What does 2024 look like for development and testing?

In the past year, the UK’s tech sector has witnessed the rise of several new job roles, mirroring the dynamic nature of the tech landscape. These include roles such as AI ethics experts, blockchain programmers and architects for the Metaverse. The prominence of these roles reflects how fast-changing the industry is, and how businesses need to keep up in order to stay relevant.

New research from Reed has revealed that advertised salaries in the development and testing sector have seen a 4.2% rise over the past year, showing the sector’s growth.

With this in mind, Chris Adcock, Managing Director at Reed Technology, provides an overview of the development and testing sector and the key considerations businesses in this area need to bear in mind.

The roles in demand

2023 saw increased demand for professionals with expertise in full-stack development, automation testing and DevOps/cloud technologies. In fact, across the UK the salary package for manual test analysts grew the strongest, with the average salary increasing by 33.8% in a year.

On the other hand, software engineer roles were the only ones to experience a salary decrease of 0.2% – a minute dip, but still one to note, as the rest of the industry shows signs of growth.

There were also different demands and spikes across various regions in the UK. For example, in London, the sharpest salary increases were seen for software architects (23.5%) and manual test analysts (20.2% increase) – whereas in the Midlands, the biggest increases were in automation test analyst (16.3%) and full-stack developer (18%) roles.

On top of this, looking at where such roles are more competitive is important, especially with the rise of remote-based jobs. Over the past year, for example, businesses looking for .NET developer roles are presenting a 20.4% salary increase in Northern Ireland, but a 6.9% decrease in Scotland.

The development and testing area has also witnessed a growing focus on automating testing processes to further improve the efficiency and speed of development cycles. Professionals who can show how they have undergone efficiency projects such as these will be highly sought after.

It’s hard to predict how the market will change in the coming 12 months, but if the current trends continue, it’s likely that the demand for development and testing professionals with expertise in automation and DevOps will persist. Staying adaptable and continuously learning will be key for candidates in this field.  

What this means for businesses

One of the biggest challenges for businesses over the next 12 months will be finding the professionals they need, with the right skill sets to drive growth, keep up with market changes and embrace new, innovative technologies.

This fluctuation has resulted in employers having to compete to find the most skilled development and testing professionals. But as many technology roles are often remote, businesses can also tap into talent across the UK.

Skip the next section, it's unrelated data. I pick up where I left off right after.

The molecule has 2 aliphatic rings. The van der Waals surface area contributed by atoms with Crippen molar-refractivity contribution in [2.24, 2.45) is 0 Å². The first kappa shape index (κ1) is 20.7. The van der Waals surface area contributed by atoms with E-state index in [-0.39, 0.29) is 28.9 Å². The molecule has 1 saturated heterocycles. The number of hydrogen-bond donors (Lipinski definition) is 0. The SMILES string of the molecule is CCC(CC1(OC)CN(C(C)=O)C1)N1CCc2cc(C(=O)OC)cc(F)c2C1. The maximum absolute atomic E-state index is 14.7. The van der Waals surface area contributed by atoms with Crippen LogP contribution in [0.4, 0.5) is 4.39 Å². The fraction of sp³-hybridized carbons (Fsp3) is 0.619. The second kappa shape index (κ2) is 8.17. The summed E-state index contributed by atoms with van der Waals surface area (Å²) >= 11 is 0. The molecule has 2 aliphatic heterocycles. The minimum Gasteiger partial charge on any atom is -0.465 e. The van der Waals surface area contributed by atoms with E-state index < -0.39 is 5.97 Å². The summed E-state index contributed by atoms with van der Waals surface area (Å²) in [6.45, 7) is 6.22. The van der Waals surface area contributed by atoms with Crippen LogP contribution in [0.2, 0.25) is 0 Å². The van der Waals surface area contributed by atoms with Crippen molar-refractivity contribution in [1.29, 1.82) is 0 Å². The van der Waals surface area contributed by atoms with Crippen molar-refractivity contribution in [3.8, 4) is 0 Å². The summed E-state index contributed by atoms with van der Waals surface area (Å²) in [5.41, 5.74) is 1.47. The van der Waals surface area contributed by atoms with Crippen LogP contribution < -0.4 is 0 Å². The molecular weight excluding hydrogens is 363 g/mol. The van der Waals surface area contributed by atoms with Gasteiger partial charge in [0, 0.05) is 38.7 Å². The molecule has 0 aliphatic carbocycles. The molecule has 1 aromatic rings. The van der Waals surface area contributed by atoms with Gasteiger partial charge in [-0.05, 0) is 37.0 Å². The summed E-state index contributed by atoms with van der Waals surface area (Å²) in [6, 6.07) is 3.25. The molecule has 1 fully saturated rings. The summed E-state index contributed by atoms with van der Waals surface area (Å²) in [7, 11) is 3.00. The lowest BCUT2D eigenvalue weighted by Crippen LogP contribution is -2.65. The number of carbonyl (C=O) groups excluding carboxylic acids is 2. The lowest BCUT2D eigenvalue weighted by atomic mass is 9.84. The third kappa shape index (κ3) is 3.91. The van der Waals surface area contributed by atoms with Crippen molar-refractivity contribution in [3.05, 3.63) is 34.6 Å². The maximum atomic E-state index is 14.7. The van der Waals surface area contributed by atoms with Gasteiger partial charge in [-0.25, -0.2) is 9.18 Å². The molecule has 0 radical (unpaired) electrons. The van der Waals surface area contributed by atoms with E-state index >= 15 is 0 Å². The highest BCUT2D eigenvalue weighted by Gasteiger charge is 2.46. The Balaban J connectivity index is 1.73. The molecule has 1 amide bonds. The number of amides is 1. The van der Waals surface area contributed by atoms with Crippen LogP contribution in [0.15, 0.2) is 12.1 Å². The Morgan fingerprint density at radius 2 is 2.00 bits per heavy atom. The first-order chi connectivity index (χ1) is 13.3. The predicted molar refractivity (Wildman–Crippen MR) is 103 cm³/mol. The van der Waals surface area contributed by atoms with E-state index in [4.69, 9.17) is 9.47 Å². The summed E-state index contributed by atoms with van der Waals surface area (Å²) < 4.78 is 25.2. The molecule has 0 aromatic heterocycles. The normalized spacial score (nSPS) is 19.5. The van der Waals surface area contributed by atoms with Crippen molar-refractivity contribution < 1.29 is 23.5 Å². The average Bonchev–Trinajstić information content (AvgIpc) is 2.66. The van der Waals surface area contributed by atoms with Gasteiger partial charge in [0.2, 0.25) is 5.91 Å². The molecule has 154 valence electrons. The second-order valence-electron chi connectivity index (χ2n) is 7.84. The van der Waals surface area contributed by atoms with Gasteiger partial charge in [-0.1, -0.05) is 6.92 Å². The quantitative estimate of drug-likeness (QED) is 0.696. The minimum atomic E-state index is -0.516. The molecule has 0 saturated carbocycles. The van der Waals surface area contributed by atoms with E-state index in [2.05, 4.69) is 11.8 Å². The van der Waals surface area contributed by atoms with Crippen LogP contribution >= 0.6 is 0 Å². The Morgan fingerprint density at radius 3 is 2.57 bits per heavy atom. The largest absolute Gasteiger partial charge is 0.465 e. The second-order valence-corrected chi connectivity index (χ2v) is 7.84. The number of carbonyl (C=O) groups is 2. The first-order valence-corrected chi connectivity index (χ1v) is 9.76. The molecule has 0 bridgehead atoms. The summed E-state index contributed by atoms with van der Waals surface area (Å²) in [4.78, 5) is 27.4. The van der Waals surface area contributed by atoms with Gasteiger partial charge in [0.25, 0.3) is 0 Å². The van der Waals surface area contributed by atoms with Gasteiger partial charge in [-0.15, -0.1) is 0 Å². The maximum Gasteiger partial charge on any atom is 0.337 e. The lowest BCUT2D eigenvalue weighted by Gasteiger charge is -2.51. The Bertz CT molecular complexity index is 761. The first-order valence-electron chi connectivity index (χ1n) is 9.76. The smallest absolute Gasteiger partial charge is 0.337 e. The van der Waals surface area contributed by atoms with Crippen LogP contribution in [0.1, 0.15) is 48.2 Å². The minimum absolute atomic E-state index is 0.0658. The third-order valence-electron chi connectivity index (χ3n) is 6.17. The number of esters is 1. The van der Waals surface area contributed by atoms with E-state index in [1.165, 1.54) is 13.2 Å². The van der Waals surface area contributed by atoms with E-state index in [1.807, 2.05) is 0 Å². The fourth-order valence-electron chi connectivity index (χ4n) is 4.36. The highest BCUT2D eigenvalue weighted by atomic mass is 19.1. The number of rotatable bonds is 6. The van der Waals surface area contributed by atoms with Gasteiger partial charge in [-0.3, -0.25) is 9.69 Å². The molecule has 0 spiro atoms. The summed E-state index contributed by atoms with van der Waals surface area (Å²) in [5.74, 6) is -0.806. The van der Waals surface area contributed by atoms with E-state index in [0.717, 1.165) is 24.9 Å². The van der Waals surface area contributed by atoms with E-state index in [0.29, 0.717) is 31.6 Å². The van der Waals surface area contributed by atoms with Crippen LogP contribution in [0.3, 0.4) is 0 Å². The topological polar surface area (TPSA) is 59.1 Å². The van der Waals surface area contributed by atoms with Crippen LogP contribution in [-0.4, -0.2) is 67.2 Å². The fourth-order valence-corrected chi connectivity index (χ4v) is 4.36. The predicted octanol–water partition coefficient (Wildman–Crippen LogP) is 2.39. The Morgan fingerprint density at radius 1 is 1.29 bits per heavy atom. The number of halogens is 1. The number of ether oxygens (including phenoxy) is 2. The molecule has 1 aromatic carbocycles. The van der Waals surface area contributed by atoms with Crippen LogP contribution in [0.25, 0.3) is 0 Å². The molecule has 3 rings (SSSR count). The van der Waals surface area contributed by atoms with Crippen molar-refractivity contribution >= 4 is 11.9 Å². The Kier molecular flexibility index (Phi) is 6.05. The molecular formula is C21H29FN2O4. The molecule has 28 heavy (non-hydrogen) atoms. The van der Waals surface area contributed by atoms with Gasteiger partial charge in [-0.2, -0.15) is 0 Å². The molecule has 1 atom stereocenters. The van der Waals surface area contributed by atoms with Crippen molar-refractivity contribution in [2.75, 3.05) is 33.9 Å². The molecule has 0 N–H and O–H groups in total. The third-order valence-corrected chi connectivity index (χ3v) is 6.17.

However, it’s also challenging for businesses to retain their skilled employees, and the need to keep them engaged and motivated is crucial in this competitive labour market. If employees are receptive to the various different salaries different regions can offer, businesses can see talented people leaving to go elsewhere. As a result, many employers have begun to offer higher remuneration packages.

Where raising salaries isn’t an option, the benefits businesses offer can potentially tip the balance when people are considering changing jobs. Surprisingly, however, three in 10 workers (30%) say they don’t receive any workplace benefits at all. It’s still important to offer competitive compensation and benefits packages; we’d recommend providing opportunities for professional development and the chance to upskill, offer flexibility in working arrangements, such as remote or hybrid work, and promote a positive workplace culture that’s inclusive and diverse.

But there are other solutions at hand. One way businesses can keep professionals engaged is to embrace new and innovative technologies, as those in this sector will seek out the chance to work on exciting projects.

The prominence of shift-left testing, for example, is one way that tech companies are improving efficiency – products can be developed quicker and with higher quality because issues are caught and fixed early. This can save time and resources and result in better products for consumers – meaning the types of talent such businesses will be eager to hire will also change as the industry progresses.

In 2024, the tech sector is expected to continue its rapid evolution. The convergence of technologies like AI, IoT and 5G is likely to drive innovations in areas like smart cities, autonomous vehicles, and personalised healthcare. These areas will all result in a more diverse labour market, and professionals with new skills will need to be engaged. Look at upskilling your existing workforce to prepare for future demand and embrace these new technologies as they come.

To download the full tech Salary Guide, click here.